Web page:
This section can be summarised in a few simple points. The first is that if somebody invites somebody else to a work-related meeting they are expected to attend. This applies regardless of the context from verbal agreements to Outlook invites. This also applies if the meeting sounds informal and/or optional such as a “coffee with [senior director].” I had a meltdown that day and was volatile so I thought as this coffee meeting was optional hence, I didn’t have to go so I didn’t. I ended up getting told off for it.
Additionally, the individual employee is also expected to take responsibility for their own timetable. One reason why is because other staff have their own workloads so cannot be responsible for others too. Fortunately, Outlook has aids that can help with executive functioning such as alarms and reminders. This is not so helpful for making sure employees remember meetings first thing in the morning so other reminders (ie. Using tools like Amazon Alexa) as well as a daily reminder to check the calendar is what helps me.
It’s impossible to understand everything that’s happening
In the world of work, so much goes on that unless somebody is senior management, it is impossible to know everything that goes on and how people are expected to behave. Part of this is due to confidentiality obligations however it can also be down to the fact that things are generally communicated on a “need-to-know” basis.
Hence a skill that will be expected of staff is to know when to ask for more information and when to just accept what you’ve been told. Usually, when someone says that “it’s private and/or confidential” or “only senior staff have access” that is a clear sign that lower-level staff are not to dig. Even many autism-friendly workplaces have these expectations.
This also applies to social situations. Yes, some managers may make decisions that seem strange but if they have a track record of meaning well and aren’t trying to be malicious their advice is worth following. Not just because they are the manager but also because they understand better how everything works.
The line manager acts as a communicator for any problems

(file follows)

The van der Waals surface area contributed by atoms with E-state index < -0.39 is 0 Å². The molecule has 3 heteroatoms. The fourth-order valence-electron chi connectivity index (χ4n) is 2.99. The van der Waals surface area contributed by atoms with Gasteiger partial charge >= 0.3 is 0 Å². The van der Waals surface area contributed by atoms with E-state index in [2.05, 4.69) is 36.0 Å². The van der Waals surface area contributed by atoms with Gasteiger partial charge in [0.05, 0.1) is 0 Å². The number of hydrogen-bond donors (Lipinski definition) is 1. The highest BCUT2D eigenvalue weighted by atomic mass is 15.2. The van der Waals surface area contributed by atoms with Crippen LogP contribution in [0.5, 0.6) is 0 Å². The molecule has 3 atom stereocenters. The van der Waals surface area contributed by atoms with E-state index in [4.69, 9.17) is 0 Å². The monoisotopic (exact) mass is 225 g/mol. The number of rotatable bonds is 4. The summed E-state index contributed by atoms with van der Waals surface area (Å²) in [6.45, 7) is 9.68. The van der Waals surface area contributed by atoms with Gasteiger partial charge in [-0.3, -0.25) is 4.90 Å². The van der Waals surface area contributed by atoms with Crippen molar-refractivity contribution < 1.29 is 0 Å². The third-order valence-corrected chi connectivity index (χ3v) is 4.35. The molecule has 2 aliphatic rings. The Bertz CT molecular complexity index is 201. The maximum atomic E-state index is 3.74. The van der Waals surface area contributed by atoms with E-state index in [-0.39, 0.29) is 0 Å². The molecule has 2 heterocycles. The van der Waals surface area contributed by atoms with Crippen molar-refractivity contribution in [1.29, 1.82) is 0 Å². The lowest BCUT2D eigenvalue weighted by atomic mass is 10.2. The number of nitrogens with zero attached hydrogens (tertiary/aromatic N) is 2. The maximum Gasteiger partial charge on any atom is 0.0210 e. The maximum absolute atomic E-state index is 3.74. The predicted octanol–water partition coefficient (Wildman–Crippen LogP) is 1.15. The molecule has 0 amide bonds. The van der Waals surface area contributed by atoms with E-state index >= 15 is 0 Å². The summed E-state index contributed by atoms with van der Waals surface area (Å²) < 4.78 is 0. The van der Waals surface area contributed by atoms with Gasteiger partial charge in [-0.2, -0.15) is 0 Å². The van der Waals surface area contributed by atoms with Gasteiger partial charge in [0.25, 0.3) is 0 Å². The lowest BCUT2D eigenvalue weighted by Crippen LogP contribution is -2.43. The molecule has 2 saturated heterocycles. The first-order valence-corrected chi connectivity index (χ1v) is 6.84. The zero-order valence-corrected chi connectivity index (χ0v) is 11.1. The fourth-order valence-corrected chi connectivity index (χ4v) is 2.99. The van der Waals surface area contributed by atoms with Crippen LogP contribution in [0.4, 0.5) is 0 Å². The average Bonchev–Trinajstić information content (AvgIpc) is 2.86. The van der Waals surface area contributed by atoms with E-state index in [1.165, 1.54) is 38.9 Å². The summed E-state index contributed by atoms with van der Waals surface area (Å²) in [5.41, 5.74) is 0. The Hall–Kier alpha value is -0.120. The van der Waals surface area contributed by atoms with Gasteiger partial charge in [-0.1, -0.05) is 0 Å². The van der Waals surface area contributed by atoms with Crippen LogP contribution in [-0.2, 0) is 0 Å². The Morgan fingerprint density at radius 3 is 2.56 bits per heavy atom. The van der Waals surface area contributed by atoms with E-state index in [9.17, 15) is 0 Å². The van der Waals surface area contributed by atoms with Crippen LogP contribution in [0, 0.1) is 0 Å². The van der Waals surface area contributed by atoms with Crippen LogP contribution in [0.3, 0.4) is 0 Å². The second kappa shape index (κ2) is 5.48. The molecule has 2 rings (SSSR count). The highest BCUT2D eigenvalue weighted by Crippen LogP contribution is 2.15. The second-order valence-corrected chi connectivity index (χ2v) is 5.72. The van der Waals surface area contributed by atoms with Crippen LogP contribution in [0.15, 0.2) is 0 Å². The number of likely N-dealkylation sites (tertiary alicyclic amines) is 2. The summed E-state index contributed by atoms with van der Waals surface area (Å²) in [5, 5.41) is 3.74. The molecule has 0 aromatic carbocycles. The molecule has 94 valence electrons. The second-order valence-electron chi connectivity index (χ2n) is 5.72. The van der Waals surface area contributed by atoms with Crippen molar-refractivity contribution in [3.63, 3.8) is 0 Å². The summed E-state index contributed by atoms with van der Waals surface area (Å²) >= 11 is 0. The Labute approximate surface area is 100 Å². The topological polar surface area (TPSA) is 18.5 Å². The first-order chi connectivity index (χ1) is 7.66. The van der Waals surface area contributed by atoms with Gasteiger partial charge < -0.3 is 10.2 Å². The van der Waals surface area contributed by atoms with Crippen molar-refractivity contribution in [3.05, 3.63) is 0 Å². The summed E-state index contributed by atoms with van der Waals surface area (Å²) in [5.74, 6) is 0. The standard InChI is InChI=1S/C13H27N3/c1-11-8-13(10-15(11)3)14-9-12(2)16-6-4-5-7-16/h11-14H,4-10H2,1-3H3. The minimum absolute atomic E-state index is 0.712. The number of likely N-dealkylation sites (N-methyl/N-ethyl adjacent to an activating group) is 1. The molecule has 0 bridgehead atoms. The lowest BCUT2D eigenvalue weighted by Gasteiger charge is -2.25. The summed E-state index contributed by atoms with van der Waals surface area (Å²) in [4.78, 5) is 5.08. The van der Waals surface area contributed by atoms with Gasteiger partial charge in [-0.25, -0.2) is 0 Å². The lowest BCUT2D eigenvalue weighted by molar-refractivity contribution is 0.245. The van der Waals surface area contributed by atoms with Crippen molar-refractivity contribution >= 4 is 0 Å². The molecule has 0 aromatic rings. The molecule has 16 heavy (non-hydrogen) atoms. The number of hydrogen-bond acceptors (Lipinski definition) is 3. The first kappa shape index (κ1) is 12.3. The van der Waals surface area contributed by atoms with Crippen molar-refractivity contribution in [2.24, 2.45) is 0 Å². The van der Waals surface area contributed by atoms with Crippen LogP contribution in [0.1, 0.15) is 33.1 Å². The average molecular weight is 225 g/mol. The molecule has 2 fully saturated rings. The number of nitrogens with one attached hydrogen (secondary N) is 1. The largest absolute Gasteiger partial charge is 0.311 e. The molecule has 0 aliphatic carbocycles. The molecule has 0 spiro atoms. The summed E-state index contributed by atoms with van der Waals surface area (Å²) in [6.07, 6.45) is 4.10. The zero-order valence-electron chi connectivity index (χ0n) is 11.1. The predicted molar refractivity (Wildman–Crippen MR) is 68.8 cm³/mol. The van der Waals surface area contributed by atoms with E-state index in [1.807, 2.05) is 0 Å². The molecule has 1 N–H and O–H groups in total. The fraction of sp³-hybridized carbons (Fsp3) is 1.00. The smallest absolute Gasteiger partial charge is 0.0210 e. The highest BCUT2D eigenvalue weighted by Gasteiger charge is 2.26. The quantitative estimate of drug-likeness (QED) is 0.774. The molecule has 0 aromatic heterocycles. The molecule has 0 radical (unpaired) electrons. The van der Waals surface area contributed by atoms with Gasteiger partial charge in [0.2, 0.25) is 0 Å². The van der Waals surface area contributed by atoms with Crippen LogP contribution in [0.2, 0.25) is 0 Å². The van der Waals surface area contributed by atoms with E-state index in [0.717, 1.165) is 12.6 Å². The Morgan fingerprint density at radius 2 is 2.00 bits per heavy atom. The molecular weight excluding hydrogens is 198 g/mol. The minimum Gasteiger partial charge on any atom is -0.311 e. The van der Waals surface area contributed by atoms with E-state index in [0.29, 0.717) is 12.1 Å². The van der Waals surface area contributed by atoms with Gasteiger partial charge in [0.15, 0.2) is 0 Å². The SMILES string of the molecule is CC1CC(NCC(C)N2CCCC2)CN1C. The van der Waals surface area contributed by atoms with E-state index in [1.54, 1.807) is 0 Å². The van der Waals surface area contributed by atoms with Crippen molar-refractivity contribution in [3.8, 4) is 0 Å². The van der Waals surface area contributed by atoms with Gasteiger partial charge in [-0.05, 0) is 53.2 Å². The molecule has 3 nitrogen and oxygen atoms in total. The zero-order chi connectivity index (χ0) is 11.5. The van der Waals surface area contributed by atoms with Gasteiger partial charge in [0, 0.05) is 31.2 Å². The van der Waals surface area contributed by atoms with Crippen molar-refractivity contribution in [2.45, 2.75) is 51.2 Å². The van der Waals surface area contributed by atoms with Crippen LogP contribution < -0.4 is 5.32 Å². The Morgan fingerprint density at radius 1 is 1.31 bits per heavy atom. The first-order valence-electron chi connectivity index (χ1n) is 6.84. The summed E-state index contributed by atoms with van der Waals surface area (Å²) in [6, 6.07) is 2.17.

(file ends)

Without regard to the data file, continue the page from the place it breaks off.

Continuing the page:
One thing I’ve greatly struggled with over the years is that people won’t talk to me directly about the problems they have with me or my behaviour. For personal relationships, this is obviously a serious issue however this is not the case for workplace relationships in many contexts.
This is because the role of the line manager is considered important. Basically, subordinates tell their line managers anything that is bothering them. This includes how other employees are negatively impacting on them. This doesn’t just include the usual bad things but also includes things that are causing them to have difficulties doing their work such as asking too many questions that I mentioned earlier.
This is nothing personal. It is not a personal failure or anything like that. It is because this is the unwritten social rule of many workplaces that employees are taught to follow. Additionally, line managers often undergo specific training on management that lower-level staff often do not.
The boundaries blur a bit more when it is a personal relationship of some sort. Usually, this applies if somebody knows them outside of work or the colleagues have worked together for a long time. Hence colleagues may talk to each other directly rather than going to the line manager.
So in other words, these are some of the many ways that work relationships are different from personal relationships. Hence autistic people can’t simply cut and paste expectations from personal relationships into a workplace context even though that is the logical thing an autistic person may do. That’s all for today. I hope to be able to share more tips like this soon.